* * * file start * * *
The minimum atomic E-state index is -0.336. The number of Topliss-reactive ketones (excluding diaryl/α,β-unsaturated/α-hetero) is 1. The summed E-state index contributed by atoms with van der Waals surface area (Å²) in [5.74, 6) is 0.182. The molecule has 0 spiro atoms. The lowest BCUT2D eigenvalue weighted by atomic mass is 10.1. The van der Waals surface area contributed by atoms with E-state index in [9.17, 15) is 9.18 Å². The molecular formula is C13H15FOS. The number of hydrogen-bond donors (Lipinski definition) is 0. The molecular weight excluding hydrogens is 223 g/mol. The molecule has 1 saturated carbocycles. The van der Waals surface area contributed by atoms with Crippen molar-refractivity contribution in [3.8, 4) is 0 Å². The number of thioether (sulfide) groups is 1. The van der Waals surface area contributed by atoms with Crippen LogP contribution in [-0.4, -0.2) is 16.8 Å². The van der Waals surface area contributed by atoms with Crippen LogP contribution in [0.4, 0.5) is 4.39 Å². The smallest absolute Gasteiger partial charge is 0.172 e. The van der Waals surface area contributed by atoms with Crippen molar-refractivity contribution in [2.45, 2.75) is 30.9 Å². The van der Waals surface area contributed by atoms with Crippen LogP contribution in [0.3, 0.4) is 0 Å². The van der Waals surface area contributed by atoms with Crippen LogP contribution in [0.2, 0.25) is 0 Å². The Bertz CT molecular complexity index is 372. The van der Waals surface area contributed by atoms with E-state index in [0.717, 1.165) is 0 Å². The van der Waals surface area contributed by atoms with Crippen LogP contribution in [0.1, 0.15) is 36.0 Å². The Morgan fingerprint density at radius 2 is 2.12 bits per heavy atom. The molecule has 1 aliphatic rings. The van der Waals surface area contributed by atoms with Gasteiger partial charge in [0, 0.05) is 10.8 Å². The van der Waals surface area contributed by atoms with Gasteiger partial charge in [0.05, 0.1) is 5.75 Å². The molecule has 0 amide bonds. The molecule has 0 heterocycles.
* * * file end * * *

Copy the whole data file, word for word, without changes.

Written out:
The minimum atomic E-state index is -0.336. The number of Topliss-reactive ketones (excluding diaryl/α,β-unsaturated/α-hetero) is 1. The summed E-state index contributed by atoms with van der Waals surface area (Å²) in [5.74, 6) is 0.182. The molecule has 0 spiro atoms. The lowest BCUT2D eigenvalue weighted by atomic mass is 10.1. The van der Waals surface area contributed by atoms with E-state index in [9.17, 15) is 9.18 Å². The molecular formula is C13H15FOS. The number of hydrogen-bond donors (Lipinski definition) is 0. The molecular weight excluding hydrogens is 223 g/mol. The molecule has 1 saturated carbocycles. The van der Waals surface area contributed by atoms with Crippen molar-refractivity contribution in [3.8, 4) is 0 Å². The number of thioether (sulfide) groups is 1. The van der Waals surface area contributed by atoms with Crippen LogP contribution in [-0.4, -0.2) is 16.8 Å². The van der Waals surface area contributed by atoms with Crippen LogP contribution in [0.4, 0.5) is 4.39 Å². The smallest absolute Gasteiger partial charge is 0.172 e. The van der Waals surface area contributed by atoms with Crippen molar-refractivity contribution in [2.45, 2.75) is 30.9 Å². The van der Waals surface area contributed by atoms with Crippen LogP contribution in [0.3, 0.4) is 0 Å². The van der Waals surface area contributed by atoms with Crippen LogP contribution in [0.2, 0.25) is 0 Å². The Bertz CT molecular complexity index is 372. The van der Waals surface area contributed by atoms with E-state index in [0.717, 1.165) is 0 Å². The van der Waals surface area contributed by atoms with Crippen LogP contribution in [0.1, 0.15) is 36.0 Å². The Morgan fingerprint density at radius 2 is 2.12 bits per heavy atom. The molecule has 1 aliphatic rings. The van der Waals surface area contributed by atoms with Gasteiger partial charge in [0, 0.05) is 10.8 Å². The van der Waals surface area contributed by atoms with Gasteiger partial charge in [0.05, 0.1) is 5.75 Å². The molecule has 0 amide bonds. The molecule has 0 heterocycles.